Animation showing build up of green over time
Manhattan was once an island of marshland and meadows. In the four hundred years since its settlement, infrastructure has taken hold of the island, choking back nature until its existence was limited to carefully gridded parks. What would happen if we were to let nature loose?
Rendering of green spread from below Delancey
Simmering just below Manhattan is a complex and interconnected world of waterways, subway tunnels and abandoned spaces. If we were to create a germination point, an underground park of moss, algae and lichen that fed into these networks, we could inject life into Manhattan's underground. Plant life could escape from the park, infect the underground and spread just below the surface.
gang(GREEN) envisions an underground park that connects to the urban infrastructure
The Delancey Underground, an abandoned subterranean trolley terminal at the intersection between Delancey and Essex, provides an ideal testing ground for Manhattan's future landscape. The East River's runoff has turned the abandoned space into a marsh in waiting, and its connection to the J, M, Z and F subway tunnels and to three sewage tunnels make it a powerful origination point. Imagine subway rides through moss lined tunnels or sidewalk grates through which plants creep from below. There is a latent ecology that has the potential to spread, to take over the undergound and to erupt, interrupting and breaking down the rigidity of the Manhattan grid. If we provide the infrastructure to enable rather than impede Manhattan's greenways, we can invent a new park ecology and typology.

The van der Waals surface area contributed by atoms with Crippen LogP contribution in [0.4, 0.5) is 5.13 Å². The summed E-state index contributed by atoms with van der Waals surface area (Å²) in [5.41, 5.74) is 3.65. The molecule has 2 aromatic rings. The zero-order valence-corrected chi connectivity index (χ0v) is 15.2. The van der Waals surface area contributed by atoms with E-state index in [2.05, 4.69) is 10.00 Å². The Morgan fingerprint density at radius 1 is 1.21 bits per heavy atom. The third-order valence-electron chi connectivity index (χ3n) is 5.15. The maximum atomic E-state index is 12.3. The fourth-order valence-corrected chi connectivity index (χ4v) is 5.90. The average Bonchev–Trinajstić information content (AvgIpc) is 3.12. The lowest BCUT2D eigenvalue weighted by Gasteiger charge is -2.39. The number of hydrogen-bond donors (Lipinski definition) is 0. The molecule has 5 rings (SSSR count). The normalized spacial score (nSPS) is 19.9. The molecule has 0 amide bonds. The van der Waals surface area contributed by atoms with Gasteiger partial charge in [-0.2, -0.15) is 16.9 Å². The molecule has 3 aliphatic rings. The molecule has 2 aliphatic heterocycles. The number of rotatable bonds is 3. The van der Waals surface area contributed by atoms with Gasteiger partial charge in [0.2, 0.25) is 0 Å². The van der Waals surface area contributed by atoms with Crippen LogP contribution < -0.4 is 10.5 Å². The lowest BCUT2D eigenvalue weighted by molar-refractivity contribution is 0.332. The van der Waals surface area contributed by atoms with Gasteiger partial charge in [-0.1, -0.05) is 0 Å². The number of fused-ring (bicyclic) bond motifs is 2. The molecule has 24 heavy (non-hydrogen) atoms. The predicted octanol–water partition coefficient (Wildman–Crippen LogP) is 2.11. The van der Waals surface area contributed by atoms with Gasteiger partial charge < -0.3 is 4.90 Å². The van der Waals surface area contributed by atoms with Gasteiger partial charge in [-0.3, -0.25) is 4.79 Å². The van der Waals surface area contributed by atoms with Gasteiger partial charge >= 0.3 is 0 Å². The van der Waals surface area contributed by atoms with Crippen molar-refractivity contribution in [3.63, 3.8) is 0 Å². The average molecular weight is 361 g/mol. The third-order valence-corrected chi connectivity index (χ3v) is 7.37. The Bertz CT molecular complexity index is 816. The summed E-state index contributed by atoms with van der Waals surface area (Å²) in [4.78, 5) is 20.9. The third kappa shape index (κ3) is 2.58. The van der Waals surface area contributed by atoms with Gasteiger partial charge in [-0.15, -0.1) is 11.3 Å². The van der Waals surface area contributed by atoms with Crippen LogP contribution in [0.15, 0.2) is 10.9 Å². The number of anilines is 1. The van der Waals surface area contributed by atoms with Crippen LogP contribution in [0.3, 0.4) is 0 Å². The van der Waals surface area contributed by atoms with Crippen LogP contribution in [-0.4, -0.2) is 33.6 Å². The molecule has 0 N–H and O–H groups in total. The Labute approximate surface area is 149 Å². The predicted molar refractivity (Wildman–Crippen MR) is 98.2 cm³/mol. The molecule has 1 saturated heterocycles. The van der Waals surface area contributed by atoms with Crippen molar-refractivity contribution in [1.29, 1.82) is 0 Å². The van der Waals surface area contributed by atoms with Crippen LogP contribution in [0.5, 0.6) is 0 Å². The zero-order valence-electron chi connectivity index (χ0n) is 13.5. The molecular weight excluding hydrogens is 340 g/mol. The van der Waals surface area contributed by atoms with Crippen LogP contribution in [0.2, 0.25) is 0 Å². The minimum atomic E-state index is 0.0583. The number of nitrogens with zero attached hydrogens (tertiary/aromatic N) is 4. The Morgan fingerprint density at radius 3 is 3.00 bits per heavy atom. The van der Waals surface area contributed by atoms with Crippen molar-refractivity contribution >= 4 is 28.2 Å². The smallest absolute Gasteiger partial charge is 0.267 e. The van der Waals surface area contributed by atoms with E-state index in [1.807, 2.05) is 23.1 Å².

If nature were allowed to fight back, what would be the new Manhattan landscape?
Initial concept sketch
Diagrammatic crack in the street
Eventual growth and takeover
Moments that can occur include moss wading pools, algae trees and swimming pools, and stair crevices
The underground becomes covered with green, allowing the creation of new recreational spaces
Growth along the subway tunnels